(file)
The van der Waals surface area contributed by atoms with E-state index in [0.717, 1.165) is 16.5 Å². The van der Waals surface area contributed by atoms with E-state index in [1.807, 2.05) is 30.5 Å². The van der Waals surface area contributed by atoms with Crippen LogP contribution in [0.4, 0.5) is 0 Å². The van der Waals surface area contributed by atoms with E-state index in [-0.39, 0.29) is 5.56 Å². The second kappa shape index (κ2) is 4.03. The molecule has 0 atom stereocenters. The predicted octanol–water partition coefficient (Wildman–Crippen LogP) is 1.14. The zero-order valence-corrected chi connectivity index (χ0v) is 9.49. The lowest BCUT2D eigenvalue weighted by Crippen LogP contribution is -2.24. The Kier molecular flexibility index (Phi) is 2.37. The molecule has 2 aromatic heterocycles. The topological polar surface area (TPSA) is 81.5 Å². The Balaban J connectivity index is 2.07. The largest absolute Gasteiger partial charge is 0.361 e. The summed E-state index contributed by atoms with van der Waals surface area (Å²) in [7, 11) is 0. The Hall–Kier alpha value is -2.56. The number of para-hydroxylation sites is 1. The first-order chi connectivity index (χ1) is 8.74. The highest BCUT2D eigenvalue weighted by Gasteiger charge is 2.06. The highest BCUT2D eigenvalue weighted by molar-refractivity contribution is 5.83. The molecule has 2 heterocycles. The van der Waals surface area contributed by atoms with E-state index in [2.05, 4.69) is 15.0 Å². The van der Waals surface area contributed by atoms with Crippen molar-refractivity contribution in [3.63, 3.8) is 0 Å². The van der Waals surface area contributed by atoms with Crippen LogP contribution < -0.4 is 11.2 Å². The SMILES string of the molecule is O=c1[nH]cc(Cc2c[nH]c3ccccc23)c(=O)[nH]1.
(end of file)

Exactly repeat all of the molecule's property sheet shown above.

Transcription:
The van der Waals surface area contributed by atoms with E-state index in [0.717, 1.165) is 16.5 Å². The van der Waals surface area contributed by atoms with E-state index in [1.807, 2.05) is 30.5 Å². The van der Waals surface area contributed by atoms with Crippen LogP contribution in [0.4, 0.5) is 0 Å². The van der Waals surface area contributed by atoms with E-state index in [-0.39, 0.29) is 5.56 Å². The second kappa shape index (κ2) is 4.03. The molecule has 0 atom stereocenters. The predicted octanol–water partition coefficient (Wildman–Crippen LogP) is 1.14. The zero-order valence-corrected chi connectivity index (χ0v) is 9.49. The lowest BCUT2D eigenvalue weighted by Crippen LogP contribution is -2.24. The Kier molecular flexibility index (Phi) is 2.37. The molecule has 2 aromatic heterocycles. The topological polar surface area (TPSA) is 81.5 Å². The Balaban J connectivity index is 2.07. The largest absolute Gasteiger partial charge is 0.361 e. The summed E-state index contributed by atoms with van der Waals surface area (Å²) in [7, 11) is 0. The Hall–Kier alpha value is -2.56. The number of para-hydroxylation sites is 1. The first-order chi connectivity index (χ1) is 8.74. The highest BCUT2D eigenvalue weighted by Gasteiger charge is 2.06. The highest BCUT2D eigenvalue weighted by molar-refractivity contribution is 5.83. The molecule has 2 heterocycles. The van der Waals surface area contributed by atoms with E-state index in [2.05, 4.69) is 15.0 Å². The van der Waals surface area contributed by atoms with Crippen molar-refractivity contribution in [3.63, 3.8) is 0 Å². The van der Waals surface area contributed by atoms with Crippen LogP contribution < -0.4 is 11.2 Å². The SMILES string of the molecule is O=c1[nH]cc(Cc2c[nH]c3ccccc23)c(=O)[nH]1.